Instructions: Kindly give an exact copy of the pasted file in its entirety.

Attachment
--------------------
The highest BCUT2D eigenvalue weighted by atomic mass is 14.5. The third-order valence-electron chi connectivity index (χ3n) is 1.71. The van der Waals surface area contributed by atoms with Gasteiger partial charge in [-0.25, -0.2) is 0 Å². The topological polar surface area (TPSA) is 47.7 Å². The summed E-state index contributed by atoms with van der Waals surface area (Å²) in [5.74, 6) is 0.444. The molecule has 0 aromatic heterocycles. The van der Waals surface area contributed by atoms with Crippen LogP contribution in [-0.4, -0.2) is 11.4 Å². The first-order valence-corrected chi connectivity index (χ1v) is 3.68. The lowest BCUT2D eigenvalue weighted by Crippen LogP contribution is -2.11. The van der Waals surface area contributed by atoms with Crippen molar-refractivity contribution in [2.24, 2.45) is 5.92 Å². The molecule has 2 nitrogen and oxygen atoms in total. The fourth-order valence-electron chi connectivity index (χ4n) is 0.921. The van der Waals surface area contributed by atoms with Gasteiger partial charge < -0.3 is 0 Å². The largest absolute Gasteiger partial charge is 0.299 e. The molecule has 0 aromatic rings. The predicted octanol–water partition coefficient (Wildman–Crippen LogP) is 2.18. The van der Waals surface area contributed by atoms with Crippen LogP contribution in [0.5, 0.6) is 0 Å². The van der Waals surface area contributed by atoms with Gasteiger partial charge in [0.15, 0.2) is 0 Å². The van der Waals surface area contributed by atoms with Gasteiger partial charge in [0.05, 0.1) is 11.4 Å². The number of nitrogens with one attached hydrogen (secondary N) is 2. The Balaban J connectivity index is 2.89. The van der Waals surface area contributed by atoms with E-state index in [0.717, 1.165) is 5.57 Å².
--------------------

The highest BCUT2D eigenvalue weighted by atomic mass is 14.5. The third-order valence-electron chi connectivity index (χ3n) is 1.71. The van der Waals surface area contributed by atoms with Gasteiger partial charge in [-0.25, -0.2) is 0 Å². The topological polar surface area (TPSA) is 47.7 Å². The summed E-state index contributed by atoms with van der Waals surface area (Å²) in [5.74, 6) is 0.444. The molecule has 0 aromatic heterocycles. The van der Waals surface area contributed by atoms with Crippen LogP contribution in [-0.4, -0.2) is 11.4 Å². The first-order valence-corrected chi connectivity index (χ1v) is 3.68. The lowest BCUT2D eigenvalue weighted by Crippen LogP contribution is -2.11. The van der Waals surface area contributed by atoms with Crippen molar-refractivity contribution in [2.24, 2.45) is 5.92 Å². The molecule has 2 nitrogen and oxygen atoms in total. The fourth-order valence-electron chi connectivity index (χ4n) is 0.921. The van der Waals surface area contributed by atoms with Gasteiger partial charge < -0.3 is 0 Å². The largest absolute Gasteiger partial charge is 0.299 e. The molecule has 0 aromatic rings. The predicted octanol–water partition coefficient (Wildman–Crippen LogP) is 2.18. The van der Waals surface area contributed by atoms with Crippen LogP contribution in [0.5, 0.6) is 0 Å². The van der Waals surface area contributed by atoms with Gasteiger partial charge in [0.15, 0.2) is 0 Å². The van der Waals surface area contributed by atoms with Gasteiger partial charge in [0.05, 0.1) is 11.4 Å². The number of nitrogens with one attached hydrogen (secondary N) is 2. The Balaban J connectivity index is 2.89. The van der Waals surface area contributed by atoms with E-state index in [0.717, 1.165) is 5.57 Å².